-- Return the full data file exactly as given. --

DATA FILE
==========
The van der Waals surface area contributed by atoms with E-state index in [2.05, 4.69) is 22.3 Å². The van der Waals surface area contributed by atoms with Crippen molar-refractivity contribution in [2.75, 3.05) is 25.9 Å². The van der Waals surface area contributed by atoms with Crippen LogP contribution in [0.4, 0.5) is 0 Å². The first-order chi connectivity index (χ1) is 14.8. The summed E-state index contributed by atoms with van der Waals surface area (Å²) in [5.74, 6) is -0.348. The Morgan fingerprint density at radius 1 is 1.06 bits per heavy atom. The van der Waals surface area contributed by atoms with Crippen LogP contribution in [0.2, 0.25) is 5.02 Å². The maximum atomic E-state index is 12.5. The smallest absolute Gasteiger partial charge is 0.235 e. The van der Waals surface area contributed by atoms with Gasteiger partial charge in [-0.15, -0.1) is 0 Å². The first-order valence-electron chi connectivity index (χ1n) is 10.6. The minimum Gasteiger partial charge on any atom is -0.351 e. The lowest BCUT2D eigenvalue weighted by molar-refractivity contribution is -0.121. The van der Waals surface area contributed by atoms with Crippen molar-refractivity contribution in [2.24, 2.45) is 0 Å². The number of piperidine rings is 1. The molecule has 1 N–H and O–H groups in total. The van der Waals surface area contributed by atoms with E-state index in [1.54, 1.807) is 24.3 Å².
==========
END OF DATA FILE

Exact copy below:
The van der Waals surface area contributed by atoms with E-state index in [2.05, 4.69) is 22.3 Å². The van der Waals surface area contributed by atoms with Crippen molar-refractivity contribution in [2.75, 3.05) is 25.9 Å². The van der Waals surface area contributed by atoms with Crippen LogP contribution in [0.4, 0.5) is 0 Å². The first-order chi connectivity index (χ1) is 14.8. The summed E-state index contributed by atoms with van der Waals surface area (Å²) in [5.74, 6) is -0.348. The Morgan fingerprint density at radius 1 is 1.06 bits per heavy atom. The van der Waals surface area contributed by atoms with Crippen LogP contribution in [0.2, 0.25) is 5.02 Å². The maximum atomic E-state index is 12.5. The smallest absolute Gasteiger partial charge is 0.235 e. The van der Waals surface area contributed by atoms with Gasteiger partial charge in [-0.15, -0.1) is 0 Å². The first-order valence-electron chi connectivity index (χ1n) is 10.6. The minimum Gasteiger partial charge on any atom is -0.351 e. The lowest BCUT2D eigenvalue weighted by molar-refractivity contribution is -0.121. The van der Waals surface area contributed by atoms with Crippen molar-refractivity contribution in [2.24, 2.45) is 0 Å². The number of piperidine rings is 1. The molecule has 1 N–H and O–H groups in total. The van der Waals surface area contributed by atoms with E-state index in [1.54, 1.807) is 24.3 Å².